ORIGINAL REPORTING: As California customer choice expands, are reliability and affordability at risk?
As California customer choice expands, are reliability and affordability at risk? Many say the disruption from multiplying power providers in California could also put the state's decarbonization achievements at risk.
Herman K. Trabish, July 9, 2018 (Utility Dive)
The customer choice movement is exploding in California. There are now 44 load serving entities (LSEs), including community choice aggregations (CCAs) serving residential and smaller business customers and energy service providers (ESPs) providing direct access (DA) to power for larger commercial-industrial consumers. Between the two, California's investor-owned utilities (IOUs) could have less than 20% of their retail sales left by the mid-2020s, according to a 2017 CPUC white paper, if regulatory challenges and legislative votes go in favor of customer choice. Until those challenges and votes are resolved, energy procurement is nearly at a standstill and questions about enforcement of California energy policy are growing. Many say this disruption from multiplying power providers in California could put the state's nation-leading achievements in decarbonization, affordability and reliability at risk.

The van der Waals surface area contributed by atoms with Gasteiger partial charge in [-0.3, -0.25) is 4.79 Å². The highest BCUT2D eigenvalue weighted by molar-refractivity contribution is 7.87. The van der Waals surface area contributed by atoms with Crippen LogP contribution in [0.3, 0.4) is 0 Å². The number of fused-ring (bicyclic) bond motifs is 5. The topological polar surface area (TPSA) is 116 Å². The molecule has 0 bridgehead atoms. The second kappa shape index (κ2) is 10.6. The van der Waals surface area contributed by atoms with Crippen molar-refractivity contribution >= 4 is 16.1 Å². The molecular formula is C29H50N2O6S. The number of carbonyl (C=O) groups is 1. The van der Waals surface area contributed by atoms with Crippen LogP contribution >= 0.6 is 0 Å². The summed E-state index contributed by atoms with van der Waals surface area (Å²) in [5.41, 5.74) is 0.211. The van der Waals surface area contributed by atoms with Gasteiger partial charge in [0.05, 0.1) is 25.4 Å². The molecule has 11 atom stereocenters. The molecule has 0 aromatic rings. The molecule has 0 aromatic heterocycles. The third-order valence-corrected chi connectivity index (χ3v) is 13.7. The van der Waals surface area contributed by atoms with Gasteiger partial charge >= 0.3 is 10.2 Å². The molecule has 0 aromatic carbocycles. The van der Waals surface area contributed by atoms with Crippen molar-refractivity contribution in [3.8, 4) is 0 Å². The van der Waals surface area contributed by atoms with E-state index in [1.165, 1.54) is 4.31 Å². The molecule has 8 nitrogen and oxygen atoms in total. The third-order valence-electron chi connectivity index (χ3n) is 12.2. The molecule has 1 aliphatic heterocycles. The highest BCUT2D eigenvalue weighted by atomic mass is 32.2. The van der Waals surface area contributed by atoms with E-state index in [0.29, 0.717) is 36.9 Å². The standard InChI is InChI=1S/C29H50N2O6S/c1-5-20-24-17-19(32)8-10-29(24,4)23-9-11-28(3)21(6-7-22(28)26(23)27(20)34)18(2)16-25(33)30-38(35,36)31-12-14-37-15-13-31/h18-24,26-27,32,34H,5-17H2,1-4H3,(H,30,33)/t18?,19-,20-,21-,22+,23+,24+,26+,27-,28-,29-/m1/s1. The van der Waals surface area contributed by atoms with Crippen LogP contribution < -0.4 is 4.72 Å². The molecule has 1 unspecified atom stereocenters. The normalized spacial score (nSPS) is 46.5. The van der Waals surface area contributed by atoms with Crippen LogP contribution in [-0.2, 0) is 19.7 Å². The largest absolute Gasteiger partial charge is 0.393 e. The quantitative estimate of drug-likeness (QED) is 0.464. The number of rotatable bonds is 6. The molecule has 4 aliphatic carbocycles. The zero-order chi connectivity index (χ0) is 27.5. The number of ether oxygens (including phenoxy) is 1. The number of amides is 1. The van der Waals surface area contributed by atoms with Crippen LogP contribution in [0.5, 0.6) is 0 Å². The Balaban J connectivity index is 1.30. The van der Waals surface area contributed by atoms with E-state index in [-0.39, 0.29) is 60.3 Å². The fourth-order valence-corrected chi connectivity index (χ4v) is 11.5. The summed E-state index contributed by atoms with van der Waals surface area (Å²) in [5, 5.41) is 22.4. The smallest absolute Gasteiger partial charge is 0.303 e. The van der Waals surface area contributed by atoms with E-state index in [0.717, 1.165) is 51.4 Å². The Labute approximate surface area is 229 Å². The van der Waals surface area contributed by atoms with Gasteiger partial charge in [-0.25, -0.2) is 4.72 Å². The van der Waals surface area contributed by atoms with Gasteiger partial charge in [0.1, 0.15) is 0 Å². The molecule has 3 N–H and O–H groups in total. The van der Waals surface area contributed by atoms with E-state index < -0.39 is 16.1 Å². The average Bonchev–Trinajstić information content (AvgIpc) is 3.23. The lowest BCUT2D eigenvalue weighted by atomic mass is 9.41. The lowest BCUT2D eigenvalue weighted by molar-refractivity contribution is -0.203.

The disruption and risks from proliferating energy providers were the key focus of a June 22 forum on customer choice with members of the California Public Utilities Commission (CPUC) and the California Energy Commission (CEC) alongside representatives of CCAs and ESPs. To get at the question about impacts on California's environmental and reliability progress, regulators at the meeting asked two specific questions about the growing disruption's risks. The first focused on California's resource adequacy (RA) needs. It is not clear if the fast-multiplying but disaggregated CCA, ESP, and incumbent utility LSEs can take on the extra burden and cost of underserved regions. The other question was how to manage customers moving between LSEs in search of the best deal. Until now, IOUs acted as providers of last resort (POLRs). But they are losing revenues to new competitors. The CPUC raised these and other concerns in the May 7 Green Book. Advocates for customer choice do not believe their movement represents a threat… click here for more